Two months have passed since the events of The Girl who Played With Fire. Millennium, Mikael Blomqvist’s news magazine is due to publish his investigation into Sweden’s sex trafficking scandal, but since the climactic events of the previous book Lisbeth Salander has been missing. She was injured and is still wanted by the police. Also among the missing is Roland Niedermann, a brute of a man unable to feel pain. The opening pages reintroduce him, along with some prominent Swedish politicians, and it’s their desire to scrub the past clean that propels the plot of Hornet’s Nest.

Again adapting from Steig Larsson’s novel, Sylvain Runberg moves more into the political arena. It’s been disclosed that Lisbeth’s past has been determined by some very powerful people, and as she comes ever closer to unravelling that, the people concerned become ever more reckless in protecting it. The central question becomes whether Blomqvist can protect Lisbeth despite herself.

Both artists who drew the previous books return to share the pages here, and it’s not an ideal mix. They’re both good, but when Manolo Carot’s sketchier style kicks in at the halfway point he comes off second best following the greater precision and focus of José Homs, and Homs is also better at visual definition of personality, providing a wider selection of expressions and postures. Carot’s faces are well designed, and consistent with the previous art, but nowhere near as subtle.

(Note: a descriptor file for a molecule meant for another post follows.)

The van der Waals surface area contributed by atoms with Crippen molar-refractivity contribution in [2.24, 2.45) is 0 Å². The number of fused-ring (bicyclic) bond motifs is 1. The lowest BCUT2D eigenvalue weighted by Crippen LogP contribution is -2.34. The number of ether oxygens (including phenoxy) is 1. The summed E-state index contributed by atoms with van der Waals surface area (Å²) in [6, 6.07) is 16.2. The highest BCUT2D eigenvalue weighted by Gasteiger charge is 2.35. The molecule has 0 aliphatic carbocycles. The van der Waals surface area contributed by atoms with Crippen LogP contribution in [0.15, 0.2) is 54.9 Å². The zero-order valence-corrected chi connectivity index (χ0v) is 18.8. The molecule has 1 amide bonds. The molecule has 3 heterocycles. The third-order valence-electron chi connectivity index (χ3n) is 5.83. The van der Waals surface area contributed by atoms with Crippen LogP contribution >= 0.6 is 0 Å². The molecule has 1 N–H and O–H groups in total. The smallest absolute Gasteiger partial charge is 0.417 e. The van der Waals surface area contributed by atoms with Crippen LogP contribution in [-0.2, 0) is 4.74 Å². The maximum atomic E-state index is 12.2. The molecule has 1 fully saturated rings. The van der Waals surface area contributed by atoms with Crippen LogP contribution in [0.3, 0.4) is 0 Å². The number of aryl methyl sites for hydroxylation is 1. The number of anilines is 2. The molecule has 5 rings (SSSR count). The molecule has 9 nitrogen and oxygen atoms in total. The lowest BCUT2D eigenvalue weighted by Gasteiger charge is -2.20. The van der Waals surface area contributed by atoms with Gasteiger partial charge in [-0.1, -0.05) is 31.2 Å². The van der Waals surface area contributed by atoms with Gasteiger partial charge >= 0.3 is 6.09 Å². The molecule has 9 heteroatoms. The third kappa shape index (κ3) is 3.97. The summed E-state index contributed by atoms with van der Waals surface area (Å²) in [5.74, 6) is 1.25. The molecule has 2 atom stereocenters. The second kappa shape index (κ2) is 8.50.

This story splits neatly into two halves. The first part reveals the plotters and supplies the investigation, and most of the second part is procedural court drama, where the allegations accumulated over the previous two books are aired. Ongoing subplots ensure this isn’t a complete shift into new territory, but the court suspense runs alongside. Runberg’s definition of Lisbeth’s personality is very good, ensuring that she isn’t very likeable, but explains the circumstances that shaped her into that person, and why she’s always had to be self-reliant.

As before, there’s sometimes a difficulty distinguishing between events of the past and the present day, but Runberg has greatly improved on Larsson’s original plot. He’s removed some glaringly obvious flaws, but that he’s shifted the emphasis of some matters is only apparent to anyone who’s read the original novel (or the vastly inferior Vertigo adaptation). His version sparkles with genuine tension, and when everything appears done and dusted, it’s not. Isn’t that what we want from a crime drama?